16 leaves, 15 x 12 inches, written on the rectos only, stitched into a vellum wrapper made from an old deed, lettered ‘Boult Court writings Fleet Street’, wrapper worn, text in very good condition apart from slight fraying.
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Indenture tripartite concerning ‘two severall mesuages or tenements scituate lying and being in or neere fleetstreete in the parish of St Dunstan in the West in London … in the severall tenures or occupacons of Rivett Eldred Esq then Sir Rivett Eldred knight and Dorothy Bulkeley Widd[ow] or of theire severall Assignee or Assignes, togeather with all Shopps Cellars Sollers [garrets] Chambers roome[s] edifices buildings courts gardens voyd grounds wayes passages yards backsides lights easements comodities and appurtenances whatsoever to the said messuages or tenements or either of them ….’
In 1641 Richard Baskerville, described as gentleman, acquired five messuages (houses) in or near Fleet Street from Katherine, the widow of Sir Simon Baskerville, the King’s physician who died that year and was buried in St. Paul’s Cathedral. By an indenture dated 5 August 1651 he granted a 500-year lease on two of the messuages at a peppercorn rent to Thomas Foote, citizen and alderman in consideration of £600 with the proviso that the indenture could be rendered void if he paid £624 to Foote on 8 February 1652. This was followed by a series of further conditional assignments of the indenture leading up to the present indenture tripartite.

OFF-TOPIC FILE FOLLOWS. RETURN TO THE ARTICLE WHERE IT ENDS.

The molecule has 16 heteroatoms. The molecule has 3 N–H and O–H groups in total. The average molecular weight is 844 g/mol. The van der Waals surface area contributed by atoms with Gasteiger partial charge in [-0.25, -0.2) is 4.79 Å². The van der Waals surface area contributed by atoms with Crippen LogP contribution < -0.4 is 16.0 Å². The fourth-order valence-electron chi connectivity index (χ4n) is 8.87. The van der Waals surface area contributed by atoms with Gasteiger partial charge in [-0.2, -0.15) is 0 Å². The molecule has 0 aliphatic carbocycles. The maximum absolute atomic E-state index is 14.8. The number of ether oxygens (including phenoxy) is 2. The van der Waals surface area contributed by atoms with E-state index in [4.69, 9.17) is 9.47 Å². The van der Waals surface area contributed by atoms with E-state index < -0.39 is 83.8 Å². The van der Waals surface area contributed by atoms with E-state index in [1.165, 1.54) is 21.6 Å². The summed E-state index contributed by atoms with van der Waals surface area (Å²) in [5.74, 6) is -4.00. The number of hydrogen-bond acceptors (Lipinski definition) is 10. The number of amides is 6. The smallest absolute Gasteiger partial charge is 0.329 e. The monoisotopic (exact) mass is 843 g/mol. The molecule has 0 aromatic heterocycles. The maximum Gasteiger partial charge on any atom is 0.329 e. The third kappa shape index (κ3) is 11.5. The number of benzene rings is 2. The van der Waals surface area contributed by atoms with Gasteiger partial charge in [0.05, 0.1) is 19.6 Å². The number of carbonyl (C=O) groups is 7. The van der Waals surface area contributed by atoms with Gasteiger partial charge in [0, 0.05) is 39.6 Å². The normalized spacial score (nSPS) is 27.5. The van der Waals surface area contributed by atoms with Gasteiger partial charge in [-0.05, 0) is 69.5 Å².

By 20 May 1659 Richard Baskerville and William Bowdler, gentleman, had ‘true title and lawfull Authority’ to assigne the unexpired part of the 500-year lease to Matthew Howard, merchant; at the same time Samuel Howard, citizen and haberdasher, agreed to indemnify William Bowdler from ‘all suits and troubles that shall happen or arise by reason of … this present Assignment’. One further party who had been involved in certain of the earlier assignments was William Meggs, merchant.
This is a copy of the Howards’ part of the indenture tripartite of 1659, which would have been signed by Baskerville, Meggs, and Bowdler (the signatures here are scribal). Baskerville’s part was signed by the Howards, Meggs, and Bowdler, while the third part, retained by Meggs and Bowdler, was signed by Baskerville and the Howards.
A very complicated chapter in the early history of Bolt Court. The most famous resident, a century later, was of course Samuel Johnson.
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